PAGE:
David:

I tried to be encouraging but I remember I was like, this is the first deal you're gonna tackle like, I mean, the numbers weren't man, but Oh, holy crap.

Hugh:

Well, and then you end up hooking me up with the property manager. And so not trying to do it yourself. If you're scared. You don't know what's going on. There's a friend out there. There's someone who's done it before. There's bigger pockets. There's all of the content, there's military to millionaire, you know, you can get on it. Ask questions just like so many of your audience already does to help you out.

So definitely leverage other people's experience. That's definitely a lean one, don't try to do it yourself.

30:00 - 35:00

Hugh:

I ended up helping a buddy, you know, he moved here on a Monday. And then we found him a house in a duplex with a VA loan. And he closed on a Thursday, like Thursday, I've been here for days, and he just used my core four I just plugged into my process, he trusted me. And then I was like, Hey, here's what's going on. Here's why. And then they just kind of went down through that, I did that, because I knew him before, and helped him out. But there's, I mean, I feel like the real estate community specifically is like, a lot of people are pretty open to helping because they remember what it was like, or it's relationship based. You never know, if the guy on the other side of the table, you know, might have a deal, you know, five years from now or something like that.

You know, people remember the way you feel. So it'd be really nice and kind. Sounds very Missouri.

Alex:

I'm not nice, it works for me.

But I do like that idea. A lot of people, myself included, try to do things too much by themselves. Asking for help. Asking for help goes a long way. And if people want to help you, then that's probably because you're being a douchebag. Or you're asking more than you're worth, which is a problem that a lot of people have, which what you're saying is like, hey, look, be a good investment. And then people will invest in you.

Hugh:

Right, right, lead with value. So I didn't know anything, but I knew I could bring my skills from manufacturing to be like, Hey, did you know if you moved that coffee maker to the center of your office, the 11 people in your office would walk 160 miles less a year?

Now, calculate the minimum wage that you would have paid all those people. You're welcome. And they'd be like, what? Like completable lambs, like, Oh, don't get me started on email. So I like to try to help people. And yeah, like, I don't know, anything. I'm here telling you guys.

I barely know what I'm doing. And I just figure it out as I go along. But I'm not afraid because there's a lot of other people out there that are willing to help. And when people ask me for help, you know, as long as they haven't burned a bridge, then I'm going to help them out as best I can. Because I know I have a huge abundance mindset to try to help out anyone within this connection, or a referral or passing ideal or helping them work the numbers teaching, teach them envision sort of give them a fish, hey, here's how you analyze deals, I wouldn't go there because of this thing.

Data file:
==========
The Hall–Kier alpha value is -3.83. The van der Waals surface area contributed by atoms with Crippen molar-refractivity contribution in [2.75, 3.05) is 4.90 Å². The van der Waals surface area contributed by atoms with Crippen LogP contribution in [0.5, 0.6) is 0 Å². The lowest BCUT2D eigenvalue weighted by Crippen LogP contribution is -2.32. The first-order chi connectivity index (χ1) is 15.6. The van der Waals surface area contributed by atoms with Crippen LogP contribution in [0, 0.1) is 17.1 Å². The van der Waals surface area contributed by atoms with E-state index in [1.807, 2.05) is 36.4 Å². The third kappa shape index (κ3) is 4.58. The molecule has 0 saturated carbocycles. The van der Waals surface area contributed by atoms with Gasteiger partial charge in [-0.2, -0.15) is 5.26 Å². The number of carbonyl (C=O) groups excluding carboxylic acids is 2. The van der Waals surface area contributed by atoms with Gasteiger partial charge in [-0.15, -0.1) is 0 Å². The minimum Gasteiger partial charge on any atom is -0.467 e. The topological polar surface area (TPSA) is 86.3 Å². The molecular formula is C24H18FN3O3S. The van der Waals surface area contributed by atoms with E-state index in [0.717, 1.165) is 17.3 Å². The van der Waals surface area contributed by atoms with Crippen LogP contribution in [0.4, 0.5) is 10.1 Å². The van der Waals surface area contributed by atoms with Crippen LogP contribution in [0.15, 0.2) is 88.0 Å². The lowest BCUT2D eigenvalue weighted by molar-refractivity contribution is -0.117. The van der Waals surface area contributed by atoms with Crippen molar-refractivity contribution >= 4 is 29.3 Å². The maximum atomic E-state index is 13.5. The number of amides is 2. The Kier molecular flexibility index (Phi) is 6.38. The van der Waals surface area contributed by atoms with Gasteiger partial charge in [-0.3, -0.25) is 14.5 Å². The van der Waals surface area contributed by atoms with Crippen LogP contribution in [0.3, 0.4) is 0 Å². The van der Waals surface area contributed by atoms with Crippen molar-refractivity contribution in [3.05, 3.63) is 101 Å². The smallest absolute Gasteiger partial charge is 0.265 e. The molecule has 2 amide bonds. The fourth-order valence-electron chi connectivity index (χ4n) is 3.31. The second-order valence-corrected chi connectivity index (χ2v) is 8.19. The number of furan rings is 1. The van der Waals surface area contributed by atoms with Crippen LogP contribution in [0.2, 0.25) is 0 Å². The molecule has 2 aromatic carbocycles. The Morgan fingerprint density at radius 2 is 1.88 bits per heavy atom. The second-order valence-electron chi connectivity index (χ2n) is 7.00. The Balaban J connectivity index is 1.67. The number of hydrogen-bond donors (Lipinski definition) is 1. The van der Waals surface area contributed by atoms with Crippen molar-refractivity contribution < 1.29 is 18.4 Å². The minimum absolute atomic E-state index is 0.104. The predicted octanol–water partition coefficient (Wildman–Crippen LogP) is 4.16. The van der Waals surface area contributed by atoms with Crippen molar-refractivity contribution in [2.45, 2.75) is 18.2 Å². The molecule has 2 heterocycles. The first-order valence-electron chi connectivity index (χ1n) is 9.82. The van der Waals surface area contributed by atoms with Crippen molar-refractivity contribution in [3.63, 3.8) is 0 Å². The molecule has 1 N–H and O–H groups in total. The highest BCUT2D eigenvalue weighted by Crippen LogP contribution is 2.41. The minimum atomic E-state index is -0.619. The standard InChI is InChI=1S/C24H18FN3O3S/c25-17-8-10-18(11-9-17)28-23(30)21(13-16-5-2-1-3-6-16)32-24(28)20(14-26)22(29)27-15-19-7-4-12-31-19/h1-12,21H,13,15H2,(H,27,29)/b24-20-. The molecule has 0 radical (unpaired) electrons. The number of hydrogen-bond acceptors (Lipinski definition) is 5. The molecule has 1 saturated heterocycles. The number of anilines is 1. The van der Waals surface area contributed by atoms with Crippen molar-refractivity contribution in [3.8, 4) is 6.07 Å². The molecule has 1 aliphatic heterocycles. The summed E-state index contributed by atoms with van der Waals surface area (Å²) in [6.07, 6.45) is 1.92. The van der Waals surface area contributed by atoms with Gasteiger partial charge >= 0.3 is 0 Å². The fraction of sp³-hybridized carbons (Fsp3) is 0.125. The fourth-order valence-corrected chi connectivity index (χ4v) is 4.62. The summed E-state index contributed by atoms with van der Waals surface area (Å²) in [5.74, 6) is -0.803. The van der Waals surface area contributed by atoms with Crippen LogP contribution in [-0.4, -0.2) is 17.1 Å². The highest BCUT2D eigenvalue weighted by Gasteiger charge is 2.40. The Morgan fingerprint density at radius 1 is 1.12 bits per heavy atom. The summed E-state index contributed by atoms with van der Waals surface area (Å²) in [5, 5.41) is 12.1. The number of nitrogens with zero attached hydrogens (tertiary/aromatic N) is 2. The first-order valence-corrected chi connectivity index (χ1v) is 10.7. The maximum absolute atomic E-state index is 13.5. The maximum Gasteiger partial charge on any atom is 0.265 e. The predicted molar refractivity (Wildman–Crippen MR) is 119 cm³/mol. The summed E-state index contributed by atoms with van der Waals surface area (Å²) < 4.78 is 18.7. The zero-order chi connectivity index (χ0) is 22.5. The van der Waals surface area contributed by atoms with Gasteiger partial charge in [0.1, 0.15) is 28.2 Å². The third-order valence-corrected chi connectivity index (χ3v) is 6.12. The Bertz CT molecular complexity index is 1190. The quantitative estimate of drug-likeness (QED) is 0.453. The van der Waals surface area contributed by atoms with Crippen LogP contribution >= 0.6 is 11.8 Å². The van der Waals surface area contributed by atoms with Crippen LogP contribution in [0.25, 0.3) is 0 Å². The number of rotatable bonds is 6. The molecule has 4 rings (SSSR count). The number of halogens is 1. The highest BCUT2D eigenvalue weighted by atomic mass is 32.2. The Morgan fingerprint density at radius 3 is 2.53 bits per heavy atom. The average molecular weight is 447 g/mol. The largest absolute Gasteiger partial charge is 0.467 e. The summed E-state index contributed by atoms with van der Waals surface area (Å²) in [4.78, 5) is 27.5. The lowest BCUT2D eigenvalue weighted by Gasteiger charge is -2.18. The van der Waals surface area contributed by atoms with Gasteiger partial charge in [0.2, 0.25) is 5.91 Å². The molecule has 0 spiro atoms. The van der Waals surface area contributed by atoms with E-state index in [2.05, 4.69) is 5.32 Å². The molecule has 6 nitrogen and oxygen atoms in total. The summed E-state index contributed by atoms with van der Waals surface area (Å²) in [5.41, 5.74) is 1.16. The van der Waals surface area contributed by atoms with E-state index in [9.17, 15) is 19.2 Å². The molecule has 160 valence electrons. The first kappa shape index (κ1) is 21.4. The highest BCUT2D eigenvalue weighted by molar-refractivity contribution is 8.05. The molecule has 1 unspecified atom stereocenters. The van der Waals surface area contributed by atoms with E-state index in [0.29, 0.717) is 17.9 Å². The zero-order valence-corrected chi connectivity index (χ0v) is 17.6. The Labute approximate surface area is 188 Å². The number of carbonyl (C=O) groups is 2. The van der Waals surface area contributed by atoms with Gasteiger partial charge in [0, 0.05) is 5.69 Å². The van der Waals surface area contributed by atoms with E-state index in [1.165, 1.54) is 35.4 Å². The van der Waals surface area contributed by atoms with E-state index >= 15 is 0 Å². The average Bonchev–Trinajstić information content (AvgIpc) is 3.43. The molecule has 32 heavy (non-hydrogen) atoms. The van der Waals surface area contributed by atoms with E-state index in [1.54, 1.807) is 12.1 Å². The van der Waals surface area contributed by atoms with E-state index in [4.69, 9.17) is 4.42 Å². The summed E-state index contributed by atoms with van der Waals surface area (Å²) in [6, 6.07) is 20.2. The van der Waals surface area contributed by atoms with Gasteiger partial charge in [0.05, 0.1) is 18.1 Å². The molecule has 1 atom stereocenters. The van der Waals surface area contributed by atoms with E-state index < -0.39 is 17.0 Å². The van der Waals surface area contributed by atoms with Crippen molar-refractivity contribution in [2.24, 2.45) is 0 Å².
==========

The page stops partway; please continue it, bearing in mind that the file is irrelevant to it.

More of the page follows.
David:

So that's why Hugh and I get along because I don't know what I'm doing. And I just kind of fumble through things because I know people so you know.

Hugh:

Become the connector.

David:

Was kind of a joke. But Alex is not even going to pretend to smile or screw with me because he's just gonna, like sit there and own it and make me think like, Okay, fine. It's not true, Alex, me. But no, I think that's a, that's a really good point, right? Like, when you're starting out the real estate community, people will help you out if you just spend time getting to know people and focusing on how you can help them. And honestly, I think that's probably one of the best hacks you can utilize while getting into the real estate game.

That's huge.

Hugh:

Right.

Alex was saying you look at the military to millionaire page, and like 40% of the pages like I'm getting out in three months, what should I do? And they're asking the same thing over and over while providing no value. And not even going back and looking at all the other content that you have his answer to that question 1000 times, and you have the ability to go in and you know, pick people's brains, I reached out to you okay, Can I do anything for you? Is there anything I can do? I think I talked to you the first time about lean, how I could help even though I didn't know how it helped you to be able to ask for help. It is a huge one, I think.

Alex:

Yeah, yeah, ask for help. And then, um, and like you said, You know, I have people who will ask me for stuff, you know, and I love helping people. I love it. But what they'll do is they'll find me along the way somewhere. And then they'll just go off and ask that question, which is, which is good and what's your current, you know what you're encouraging. It's like, hey, look, go ask for help. But I will say like, especially for me, but pull up content, like Dude, David has so much content. Odds are he's already answered your question.

Hugh:

Right. Like, do some research first.

Alex: